The assumptions made for the CBA are summarized in Table 9. In addition to these assumptions, the extent to which people will benefit from improved water quality is considered. Reference [45] investigated the proportion of people who will change their source of drinking water, for example, from bottled water, in-line filter, and spring to drinking tap water in South Korea. They report that 84.3% of their respondents answered positively to the question: “Will you drink tap water when the quality of drinking tap water is improved?” Thus, 15.7% of people answered that they would not change their behaviors regarding drinking tap water even if the quality of drinking tap water is improved. In this case, the respondents would have zero willingness to pay to improve the quality of drinking tap water. The number of people that have negative ASCs for the two alternatives is estimated which found that the highest percentage is 15.5% (63 people) in the case of ANA2. To mitigate the effect of this group who is unwilling to pay, 15.5% of people will be excluded from the calculation of the benefits.

Present Values of the Cash Flows

To implement CBA, it is necessary to establish the cash flows for the costs and benefits of improving the drinking water quality. Next, the three types of decision rules are calculated to test the feasibility.

Benefit Flow

Table 10 summarizes the total monthly benefit for the two methods for improving drinking water quality within the target area estimated using ANA1.
The total annual social benefit from the GAC method for improving drinking water quality is estimated as KRW 4943 million, and the annual social benefit from the ozone plus GAC treatment is KRW 5644 million, using the median WTPs.
Another factor to discuss is when and how much of the social benefit should be applied to the cash flows. In this research, the first supply year is the fifth year after starting construction of the advanced water treatment systems; however, after five years, the social benefits might be changed by any change in the real purchasing power of money. The survey was conducted in 2015 so the benefit is estimated on the basis of the price in 2015.
In the last row of Table 11, the NPV of the GAC alternative is estimated as KRW 15,788 million (USD 13 million) and for the GAC plus ozone 13,067 million (USD 11 million). The three discount cash flow methods allow a more exact analysis of which alternative is more effective. Table 12 shows the results of CBA of the two alternatives when using the whole dataset to calculate the social benefits.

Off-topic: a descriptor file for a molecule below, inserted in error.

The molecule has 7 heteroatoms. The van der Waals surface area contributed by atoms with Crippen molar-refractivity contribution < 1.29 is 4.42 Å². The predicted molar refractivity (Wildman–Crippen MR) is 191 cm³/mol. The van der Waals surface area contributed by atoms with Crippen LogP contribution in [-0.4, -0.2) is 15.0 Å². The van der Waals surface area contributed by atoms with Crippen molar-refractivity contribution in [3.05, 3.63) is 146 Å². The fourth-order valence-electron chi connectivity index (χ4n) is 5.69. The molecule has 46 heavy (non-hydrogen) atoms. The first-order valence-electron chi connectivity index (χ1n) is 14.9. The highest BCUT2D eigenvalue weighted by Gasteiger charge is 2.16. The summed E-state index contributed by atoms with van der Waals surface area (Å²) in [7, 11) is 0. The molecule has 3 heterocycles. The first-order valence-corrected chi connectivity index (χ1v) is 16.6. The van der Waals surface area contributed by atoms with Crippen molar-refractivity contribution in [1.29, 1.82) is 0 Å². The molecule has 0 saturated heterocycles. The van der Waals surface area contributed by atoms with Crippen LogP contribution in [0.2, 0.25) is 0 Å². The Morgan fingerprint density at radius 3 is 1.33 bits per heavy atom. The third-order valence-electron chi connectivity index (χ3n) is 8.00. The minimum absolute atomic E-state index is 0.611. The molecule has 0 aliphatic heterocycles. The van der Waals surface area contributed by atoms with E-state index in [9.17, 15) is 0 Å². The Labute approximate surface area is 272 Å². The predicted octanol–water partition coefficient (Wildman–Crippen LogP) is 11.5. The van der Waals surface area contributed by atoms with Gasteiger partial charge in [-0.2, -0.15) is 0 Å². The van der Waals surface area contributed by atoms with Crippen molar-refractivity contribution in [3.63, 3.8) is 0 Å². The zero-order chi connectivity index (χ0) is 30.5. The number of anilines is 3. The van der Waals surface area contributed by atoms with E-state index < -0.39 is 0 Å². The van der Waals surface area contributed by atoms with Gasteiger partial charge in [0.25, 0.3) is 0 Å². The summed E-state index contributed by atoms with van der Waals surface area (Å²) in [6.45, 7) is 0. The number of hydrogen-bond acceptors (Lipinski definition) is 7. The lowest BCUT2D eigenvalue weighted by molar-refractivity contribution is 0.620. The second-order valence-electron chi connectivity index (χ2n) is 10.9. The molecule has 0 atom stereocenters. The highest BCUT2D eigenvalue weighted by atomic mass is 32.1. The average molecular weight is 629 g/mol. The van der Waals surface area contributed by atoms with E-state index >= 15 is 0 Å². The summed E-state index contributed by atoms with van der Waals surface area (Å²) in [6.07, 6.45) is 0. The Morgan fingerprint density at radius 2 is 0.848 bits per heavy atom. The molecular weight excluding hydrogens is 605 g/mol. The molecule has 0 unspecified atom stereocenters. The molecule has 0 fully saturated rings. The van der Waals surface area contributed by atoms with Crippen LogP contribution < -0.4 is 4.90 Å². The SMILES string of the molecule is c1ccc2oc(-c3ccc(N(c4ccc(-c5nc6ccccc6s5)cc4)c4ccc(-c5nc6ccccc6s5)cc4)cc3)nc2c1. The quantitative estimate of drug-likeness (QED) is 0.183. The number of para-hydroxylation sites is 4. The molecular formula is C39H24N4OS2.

The NPVs of the two alternatives are larger than zero, but this is a necessary and not sufficient condition of investment. If a discount rate of 8.97% and 7.46% applies to the GAC and GAC plus ozone alternative respectively, then its NPV would be zero and the B/C ratio would be one. The B/C ratio is recommended as the best decision-making tool [46]; by this measure, GAC (1.389) is preferred to GAC plus ozone (1.225).

Sensitivity Analysis

There is risk and uncertainty in forecasting future figures. Four categories of scenarios will be used to address these risks and uncertainties. The first is related to the risk premium approach, which adds a premium to the chosen social discount rate of 4.5%. The second concerns business life, which drops from 20 years to 10. The third increases construction costs by 20%, which is the percentage from comparing the largest unit construction cost among previous projects with the unit cost of the standard. The last category contains several scenarios that manipulate the benefits.

Risk Premium Approach

At a social discount rate of 1%, the NPV (B/C ration) for the GAC and GAC + Ozone alternatives are 39,907 KRW million (1.855) and 40,254 (1.687) respectively; similarly, at social discount rates of 10% these figures are −2257 KRW million (0.933) and −7002 (0.838). It can be observed from Table 13 that an NPV of zero is associated with a discount factor of 8.97% and 7.46%, respectively.

Reduction of Business Life

In the case of ozone treatment, business life is reported to be between 15 and 20 years, and the physical service life of the GAC treatment is reported to be between 40 and 50 years. Sensitivity analysis considers when the business lives of the two alternatives vary from 10 to 20 years. At a business life of ten years, both projects become infeasible with negative NPVs. A business life of 12 and 14 years, respectively, makes the GAC and GAC plus ozone alternative feasible (holding all other assumptions fixes).

Decrease in Benefits

Several situations are examined for decreases in benefits. The first case assumes the benefits decrease to zero over 20 years, using a method similar to straight-line depreciation in accounting. As a result, the total social benefits are reduced by KRW 260 million for the GAC alternative, and KRW 297 million for the ozone plus GAC alternative every year, so they will be zero at the end of the period. Under this assumption, both projects become unfeasible, with a NPV of −8099 KRW million and -14,208 for the GAC and GAC plus ozone alternatives, respectively.
The second case assumes no benefit after the twelfth year of operation. Following the logic derived from the changes in business life, the GAC project is still feasible (with an NPV of 479 KRW million) but the GAC plus ozone project now has a negative net contribution.